Disengage and Obstruct: The UN-of-Values and the Human Rights Council
American University - Washington College of Law
April 17, 2012
LIVING WITH THE UN: AMERICAN RESPONSIBILITIES AND INTERNATIONAL ORDER, pp. 207-256, Hoover Institution Press/Stanford University, 2012
American University, WCL Research Paper No. 2012-17
The following is a sample chapter from a book on US-UN relations, "Living with the UN." The book offers an analysis of policies available to the United States in its dealings with the United Nations, and offers "heuristics" of engagement to guide US dealings with different parts and functions of the UN. These policy rules of thumb are framed around a larger (mostly sharply critical, particularly in this chapter) analysis of "multilateral engagement" that is presented earlier in the book and which is a combination of analysis specific to US-UN relations and to US foreign policy generally. This book breaks US-UN relations down by function, and argues that whether to engage, and the form of engagement, depends upon particular UN functions. "Living with the UN" thus has chapters addressing the main UN activities - security, development, and values (particularly human rights).
This sample chapter (chapter 7) addresses what the book calls the "UN-of-Values," with particular emphasis on human rights and the main body of UN activity around human rights, the Human Rights Council. As the chapter's subtitle says, the fundamental US attitude toward the HRC ought to be to disengage and, indeed, obstruct; it argues that the Obama administration's signature effort to engage with the HRC has been a profound mistake. This argument is set at a "strategic" level, however. Rather than framing this policy around particular incidents in which US engagement with the HRC has been a mistake, this chapter offers instead a strategic and long-run policy vision that emphasizes the larger evolution of human rights as the "apex" value of the United Nations since the 1990s and even earlier.
The larger aim of the chapter, while critiquing the Obama administration's mistaken engagement with the HRC, is to show the general trajectory of UN "values" and the actors that "own" them, from organs of the UN to "global civil society." The UN and associated international community is headed, the chapter asserts, toward an ever-more-accommodating canon of human rights, on the one hand, rights to fit all "progressive" social agendas, while simultaneously ideologically underwriting the group identity agendas of "global religious communalism," at the expense of individual rights, on the other. Progressive liberal internationalism, at the UN's values forums, and quite apart from the well-understood, on-going phenomenon of the worst actors capturing the UN's values forums, is being gradually transformed into something like "multicultural internationalism." The Obama administration, through its desire to find compromises especially on issues of free expression in UN forums, abets that process. Meanwhile, the current weaknesses exhibited by the United States suggests that the universalism of the human rights movement shelters, ironically, under the loose hegemony of the United States as the leading democratic sovereign, and if that hegemony weakens in favor of a multipolar world, human rights universalism is the loser, not the winner.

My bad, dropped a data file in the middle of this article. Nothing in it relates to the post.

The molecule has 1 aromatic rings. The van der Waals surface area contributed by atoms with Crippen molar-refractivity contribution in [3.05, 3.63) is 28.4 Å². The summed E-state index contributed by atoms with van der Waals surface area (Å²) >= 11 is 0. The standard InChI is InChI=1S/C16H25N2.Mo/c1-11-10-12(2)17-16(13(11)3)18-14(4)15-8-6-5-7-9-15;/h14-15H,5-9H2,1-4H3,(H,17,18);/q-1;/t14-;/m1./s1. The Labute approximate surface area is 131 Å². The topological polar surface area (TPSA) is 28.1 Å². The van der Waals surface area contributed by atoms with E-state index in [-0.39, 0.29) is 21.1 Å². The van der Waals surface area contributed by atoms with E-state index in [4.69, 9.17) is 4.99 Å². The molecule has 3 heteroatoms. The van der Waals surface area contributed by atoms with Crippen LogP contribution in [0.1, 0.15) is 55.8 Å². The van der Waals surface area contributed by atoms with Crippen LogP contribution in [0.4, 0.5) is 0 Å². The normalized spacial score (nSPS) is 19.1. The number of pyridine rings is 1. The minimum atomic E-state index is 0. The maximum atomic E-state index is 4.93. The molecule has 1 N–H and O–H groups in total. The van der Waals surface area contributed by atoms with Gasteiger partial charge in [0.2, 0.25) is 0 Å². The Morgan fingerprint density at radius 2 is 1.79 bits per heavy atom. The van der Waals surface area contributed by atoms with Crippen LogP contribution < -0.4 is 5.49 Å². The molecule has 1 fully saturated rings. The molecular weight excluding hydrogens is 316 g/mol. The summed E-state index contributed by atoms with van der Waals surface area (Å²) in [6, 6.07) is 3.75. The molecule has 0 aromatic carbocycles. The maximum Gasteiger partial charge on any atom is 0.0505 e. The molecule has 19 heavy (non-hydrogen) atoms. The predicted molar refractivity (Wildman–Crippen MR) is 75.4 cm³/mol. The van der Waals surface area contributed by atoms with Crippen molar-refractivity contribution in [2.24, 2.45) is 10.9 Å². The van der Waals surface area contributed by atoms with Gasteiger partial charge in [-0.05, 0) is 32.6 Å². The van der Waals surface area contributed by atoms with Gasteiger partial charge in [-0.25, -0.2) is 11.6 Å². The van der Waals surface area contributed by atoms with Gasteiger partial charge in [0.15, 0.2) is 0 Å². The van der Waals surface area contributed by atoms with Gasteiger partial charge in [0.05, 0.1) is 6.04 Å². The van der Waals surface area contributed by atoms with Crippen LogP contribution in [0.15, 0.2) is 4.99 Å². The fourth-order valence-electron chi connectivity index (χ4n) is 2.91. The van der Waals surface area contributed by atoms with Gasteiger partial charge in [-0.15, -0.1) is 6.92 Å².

(This chapter is available as an open-source sample from the book. The book itself is a brief, high-altitude policy essay, deliberately lightly footnoted and using secondary sources generally available to general readers, rather than a dense academic monograph. The Hoover Institution Press has made the book available through Amazon and other online sellers at a reduced price - $10-13, to make it inexpensive for course adoptions in international law and organizations, international relations, and political science, possibly as a "contrarian" critique of the usual views of human rights, current US views of multilateral engagement, and the UN.)
Number of Pages in PDF File: 50
Keywords: Hoover Institution, United Nations, UN, human rights, hegemony, Human Rights Council, HRC, multilateralism, engagement, multilateral engagement, liberal internationalism, democracy, sovereignty, constitution, free expression
JEL Classification: K33
Date posted: April 15, 2012 ; Last revised: May 3, 2012